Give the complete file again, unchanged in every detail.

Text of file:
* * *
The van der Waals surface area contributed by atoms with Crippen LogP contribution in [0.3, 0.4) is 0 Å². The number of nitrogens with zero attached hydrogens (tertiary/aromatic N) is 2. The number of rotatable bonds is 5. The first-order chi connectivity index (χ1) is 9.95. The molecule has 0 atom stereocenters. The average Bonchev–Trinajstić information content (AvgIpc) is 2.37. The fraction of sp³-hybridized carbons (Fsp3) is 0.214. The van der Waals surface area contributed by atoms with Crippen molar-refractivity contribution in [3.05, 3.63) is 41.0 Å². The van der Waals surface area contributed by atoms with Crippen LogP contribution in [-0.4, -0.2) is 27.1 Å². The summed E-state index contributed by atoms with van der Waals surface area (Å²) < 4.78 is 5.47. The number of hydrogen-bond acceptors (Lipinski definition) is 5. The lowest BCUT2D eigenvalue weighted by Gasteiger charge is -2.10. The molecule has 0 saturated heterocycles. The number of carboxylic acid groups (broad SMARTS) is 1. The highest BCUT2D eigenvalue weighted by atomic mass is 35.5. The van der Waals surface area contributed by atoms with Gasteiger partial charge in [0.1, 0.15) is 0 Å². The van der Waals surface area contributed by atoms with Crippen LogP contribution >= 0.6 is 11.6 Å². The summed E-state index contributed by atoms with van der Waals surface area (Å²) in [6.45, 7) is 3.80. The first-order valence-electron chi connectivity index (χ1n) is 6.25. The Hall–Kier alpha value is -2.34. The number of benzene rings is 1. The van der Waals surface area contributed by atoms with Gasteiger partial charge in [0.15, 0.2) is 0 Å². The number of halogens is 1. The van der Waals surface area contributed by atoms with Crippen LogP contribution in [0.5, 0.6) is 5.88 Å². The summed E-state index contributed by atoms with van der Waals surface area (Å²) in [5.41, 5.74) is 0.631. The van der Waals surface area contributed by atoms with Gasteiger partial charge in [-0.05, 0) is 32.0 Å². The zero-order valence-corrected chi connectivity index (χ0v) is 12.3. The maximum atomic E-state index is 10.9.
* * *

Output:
The van der Waals surface area contributed by atoms with Crippen LogP contribution in [0.3, 0.4) is 0 Å². The number of nitrogens with zero attached hydrogens (tertiary/aromatic N) is 2. The number of rotatable bonds is 5. The first-order chi connectivity index (χ1) is 9.95. The molecule has 0 atom stereocenters. The average Bonchev–Trinajstić information content (AvgIpc) is 2.37. The fraction of sp³-hybridized carbons (Fsp3) is 0.214. The van der Waals surface area contributed by atoms with Crippen molar-refractivity contribution in [3.05, 3.63) is 41.0 Å². The van der Waals surface area contributed by atoms with Crippen LogP contribution in [-0.4, -0.2) is 27.1 Å². The summed E-state index contributed by atoms with van der Waals surface area (Å²) < 4.78 is 5.47. The number of hydrogen-bond acceptors (Lipinski definition) is 5. The lowest BCUT2D eigenvalue weighted by Gasteiger charge is -2.10. The molecule has 0 saturated heterocycles. The number of carboxylic acid groups (broad SMARTS) is 1. The highest BCUT2D eigenvalue weighted by atomic mass is 35.5. The van der Waals surface area contributed by atoms with Gasteiger partial charge in [0.1, 0.15) is 0 Å². The van der Waals surface area contributed by atoms with Crippen LogP contribution >= 0.6 is 11.6 Å². The summed E-state index contributed by atoms with van der Waals surface area (Å²) in [6.45, 7) is 3.80. The first-order valence-electron chi connectivity index (χ1n) is 6.25. The Hall–Kier alpha value is -2.34. The number of benzene rings is 1. The van der Waals surface area contributed by atoms with Gasteiger partial charge in [0.15, 0.2) is 0 Å². The number of halogens is 1. The van der Waals surface area contributed by atoms with Crippen LogP contribution in [0.5, 0.6) is 5.88 Å². The summed E-state index contributed by atoms with van der Waals surface area (Å²) in [5.41, 5.74) is 0.631. The van der Waals surface area contributed by atoms with Gasteiger partial charge in [-0.05, 0) is 32.0 Å². The zero-order valence-corrected chi connectivity index (χ0v) is 12.3. The maximum atomic E-state index is 10.9.